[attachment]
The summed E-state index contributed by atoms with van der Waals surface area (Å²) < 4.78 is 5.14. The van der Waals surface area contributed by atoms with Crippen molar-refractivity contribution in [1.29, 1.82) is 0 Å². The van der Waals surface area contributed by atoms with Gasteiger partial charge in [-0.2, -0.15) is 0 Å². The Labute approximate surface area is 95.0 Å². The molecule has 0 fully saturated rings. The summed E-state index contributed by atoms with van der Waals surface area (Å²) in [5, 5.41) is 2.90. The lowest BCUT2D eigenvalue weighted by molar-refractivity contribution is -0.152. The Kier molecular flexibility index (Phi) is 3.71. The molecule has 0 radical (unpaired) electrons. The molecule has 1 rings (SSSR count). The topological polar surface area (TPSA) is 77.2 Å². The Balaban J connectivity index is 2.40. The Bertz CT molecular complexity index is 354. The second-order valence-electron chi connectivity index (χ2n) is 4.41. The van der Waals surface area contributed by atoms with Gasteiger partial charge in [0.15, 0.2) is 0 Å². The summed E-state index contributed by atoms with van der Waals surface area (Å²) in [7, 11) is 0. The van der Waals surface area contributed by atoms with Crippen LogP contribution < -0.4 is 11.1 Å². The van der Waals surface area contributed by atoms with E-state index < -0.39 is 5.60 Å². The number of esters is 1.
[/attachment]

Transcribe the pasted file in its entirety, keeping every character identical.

The summed E-state index contributed by atoms with van der Waals surface area (Å²) < 4.78 is 5.14. The van der Waals surface area contributed by atoms with Crippen molar-refractivity contribution in [1.29, 1.82) is 0 Å². The van der Waals surface area contributed by atoms with Gasteiger partial charge in [-0.2, -0.15) is 0 Å². The Labute approximate surface area is 95.0 Å². The molecule has 0 fully saturated rings. The summed E-state index contributed by atoms with van der Waals surface area (Å²) in [5, 5.41) is 2.90. The lowest BCUT2D eigenvalue weighted by molar-refractivity contribution is -0.152. The Kier molecular flexibility index (Phi) is 3.71. The molecule has 0 radical (unpaired) electrons. The molecule has 1 rings (SSSR count). The topological polar surface area (TPSA) is 77.2 Å². The Balaban J connectivity index is 2.40. The Bertz CT molecular complexity index is 354. The second-order valence-electron chi connectivity index (χ2n) is 4.41. The van der Waals surface area contributed by atoms with Gasteiger partial charge in [0.15, 0.2) is 0 Å². The summed E-state index contributed by atoms with van der Waals surface area (Å²) in [7, 11) is 0. The van der Waals surface area contributed by atoms with Crippen LogP contribution < -0.4 is 11.1 Å². The van der Waals surface area contributed by atoms with E-state index < -0.39 is 5.60 Å². The number of esters is 1.